The Other C Word: Confidence.

Yesterday I talked to Tracy Newman, a woman in her late ’60s who walked away from a successful career as a television writer to return to her first love: music. Newman wrote for Cheers, The Nanny, The Drew Carey Show, Ellen (including the Emmy-winning “coming out” episode”). She didn’t even start in television until she was 46. Before that she was a founding member, teacher, and director at The Groundlings comedy theater in L.A., where her sister Laraine also got her start. I guess improv hones your courage, because the idea of a middle-aged woman waltzing into the man cave that is a writers room is seriously daunting. Newman fell into comedy, by the way, after her parents snatched her from the clutches of the folk music circuit and sent her to therapy. Anyway, after she and her writing partner created the ABC show According to Jim, Newman decided to cash in her chips. Now she is a full-time songwriter and singer, with a band and an album and a full schedule of gigs, and the thing that really stuck with me from our conversation is her mettle.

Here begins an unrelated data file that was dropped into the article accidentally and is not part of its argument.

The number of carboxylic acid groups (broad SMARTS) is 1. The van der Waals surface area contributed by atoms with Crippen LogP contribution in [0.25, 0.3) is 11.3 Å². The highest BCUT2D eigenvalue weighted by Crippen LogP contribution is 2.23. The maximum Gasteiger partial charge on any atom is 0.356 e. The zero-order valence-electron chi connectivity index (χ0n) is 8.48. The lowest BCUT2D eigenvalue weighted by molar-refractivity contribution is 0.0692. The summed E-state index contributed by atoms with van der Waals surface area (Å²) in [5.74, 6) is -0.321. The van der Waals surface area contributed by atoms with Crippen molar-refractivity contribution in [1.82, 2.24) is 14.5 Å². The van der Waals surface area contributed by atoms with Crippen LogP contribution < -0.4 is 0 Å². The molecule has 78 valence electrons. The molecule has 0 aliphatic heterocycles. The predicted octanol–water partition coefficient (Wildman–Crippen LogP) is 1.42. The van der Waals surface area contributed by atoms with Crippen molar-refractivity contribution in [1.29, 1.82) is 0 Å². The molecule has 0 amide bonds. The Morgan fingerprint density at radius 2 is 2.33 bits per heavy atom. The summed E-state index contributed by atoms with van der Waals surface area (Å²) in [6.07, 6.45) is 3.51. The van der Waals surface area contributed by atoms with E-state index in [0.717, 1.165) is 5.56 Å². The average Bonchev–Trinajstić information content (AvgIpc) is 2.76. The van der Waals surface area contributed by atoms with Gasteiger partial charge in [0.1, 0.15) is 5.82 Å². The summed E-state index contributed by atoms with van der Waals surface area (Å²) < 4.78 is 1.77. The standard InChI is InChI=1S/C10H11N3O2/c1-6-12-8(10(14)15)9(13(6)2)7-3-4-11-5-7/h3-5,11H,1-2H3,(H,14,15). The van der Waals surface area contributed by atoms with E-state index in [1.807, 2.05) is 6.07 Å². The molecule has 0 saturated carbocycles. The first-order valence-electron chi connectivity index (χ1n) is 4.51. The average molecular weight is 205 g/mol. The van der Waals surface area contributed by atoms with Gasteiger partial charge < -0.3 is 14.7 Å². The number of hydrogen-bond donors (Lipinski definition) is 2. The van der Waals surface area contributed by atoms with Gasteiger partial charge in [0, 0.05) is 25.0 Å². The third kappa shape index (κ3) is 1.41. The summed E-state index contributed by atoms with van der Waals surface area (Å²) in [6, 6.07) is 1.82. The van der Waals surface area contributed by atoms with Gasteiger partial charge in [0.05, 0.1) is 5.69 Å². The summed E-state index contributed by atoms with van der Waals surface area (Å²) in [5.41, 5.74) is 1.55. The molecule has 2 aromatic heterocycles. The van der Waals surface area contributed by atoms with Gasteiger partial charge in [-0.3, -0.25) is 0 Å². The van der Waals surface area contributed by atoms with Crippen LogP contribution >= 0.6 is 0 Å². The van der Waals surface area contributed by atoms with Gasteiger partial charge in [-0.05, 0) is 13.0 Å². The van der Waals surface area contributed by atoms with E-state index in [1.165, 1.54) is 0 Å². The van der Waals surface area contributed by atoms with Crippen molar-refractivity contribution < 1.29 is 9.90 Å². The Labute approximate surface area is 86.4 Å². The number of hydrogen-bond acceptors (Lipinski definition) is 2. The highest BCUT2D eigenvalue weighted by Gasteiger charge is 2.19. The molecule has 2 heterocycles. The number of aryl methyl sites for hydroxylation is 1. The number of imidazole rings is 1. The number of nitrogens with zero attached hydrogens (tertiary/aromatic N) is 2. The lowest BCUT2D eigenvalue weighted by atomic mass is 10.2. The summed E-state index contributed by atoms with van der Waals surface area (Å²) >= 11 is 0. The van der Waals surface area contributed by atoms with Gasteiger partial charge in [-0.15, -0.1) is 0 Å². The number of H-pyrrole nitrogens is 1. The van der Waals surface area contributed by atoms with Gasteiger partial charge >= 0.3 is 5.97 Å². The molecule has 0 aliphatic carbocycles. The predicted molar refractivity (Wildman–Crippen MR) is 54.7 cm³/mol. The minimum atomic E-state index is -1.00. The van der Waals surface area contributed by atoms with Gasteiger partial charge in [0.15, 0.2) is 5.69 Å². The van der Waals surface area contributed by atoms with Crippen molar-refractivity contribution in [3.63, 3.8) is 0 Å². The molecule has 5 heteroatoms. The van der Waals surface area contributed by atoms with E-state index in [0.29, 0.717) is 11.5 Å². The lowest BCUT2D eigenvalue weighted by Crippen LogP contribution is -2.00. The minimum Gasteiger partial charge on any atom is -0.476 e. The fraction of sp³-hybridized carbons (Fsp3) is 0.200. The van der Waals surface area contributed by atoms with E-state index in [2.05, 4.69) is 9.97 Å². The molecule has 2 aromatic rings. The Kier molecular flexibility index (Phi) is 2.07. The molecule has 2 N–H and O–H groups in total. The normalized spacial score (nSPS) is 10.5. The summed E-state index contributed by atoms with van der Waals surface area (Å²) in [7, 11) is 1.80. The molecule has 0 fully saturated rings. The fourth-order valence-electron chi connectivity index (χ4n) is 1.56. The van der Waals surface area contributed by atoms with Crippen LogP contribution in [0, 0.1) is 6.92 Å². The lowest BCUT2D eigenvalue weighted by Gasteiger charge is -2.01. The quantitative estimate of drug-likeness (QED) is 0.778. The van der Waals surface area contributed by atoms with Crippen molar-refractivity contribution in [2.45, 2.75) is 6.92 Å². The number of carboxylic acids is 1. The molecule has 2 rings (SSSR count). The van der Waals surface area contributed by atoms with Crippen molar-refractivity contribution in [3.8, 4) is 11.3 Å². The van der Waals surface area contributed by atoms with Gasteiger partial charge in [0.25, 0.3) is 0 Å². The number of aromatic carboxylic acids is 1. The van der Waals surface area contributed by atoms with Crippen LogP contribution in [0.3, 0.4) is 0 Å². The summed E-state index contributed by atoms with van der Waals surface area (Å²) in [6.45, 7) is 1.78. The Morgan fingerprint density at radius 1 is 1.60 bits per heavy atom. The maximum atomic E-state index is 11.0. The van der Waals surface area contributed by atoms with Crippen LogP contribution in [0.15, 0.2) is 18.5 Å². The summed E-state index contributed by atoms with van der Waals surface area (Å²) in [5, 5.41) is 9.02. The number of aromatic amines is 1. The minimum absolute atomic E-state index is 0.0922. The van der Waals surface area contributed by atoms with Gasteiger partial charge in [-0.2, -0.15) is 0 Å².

She told me that the biggest difference between Tracy Newman the teenage folk singer and Tracy Newman the 68-year-old folk singer is that the current model is way more confident than her younger self. Even though a person of her age, especially a relative unknown, is an anomoly on stage, and not neccessarily a welcome one. Even though people wonder and whisper and make snap judgements. Even though she has to practice a song a hundred times before she’s ready to perform it in public. Even though her memory for lyrics isn’t what it used to be. “When I went back to songwriting in my ’60s I was very, very scared. Even the ability to talk on stage, it seemed like it had all disappeared,” Newman said. “But when I got it back, I got it in a way that I never had it before. I have a freedom as a performer that I never had before. I don’t have the pressure of “Oh God, I have to make it.” What’s replaced it is that feeling, each time I go on stage, of ” This is going to be fun.”

Memo to self: This is going to be fun.

 

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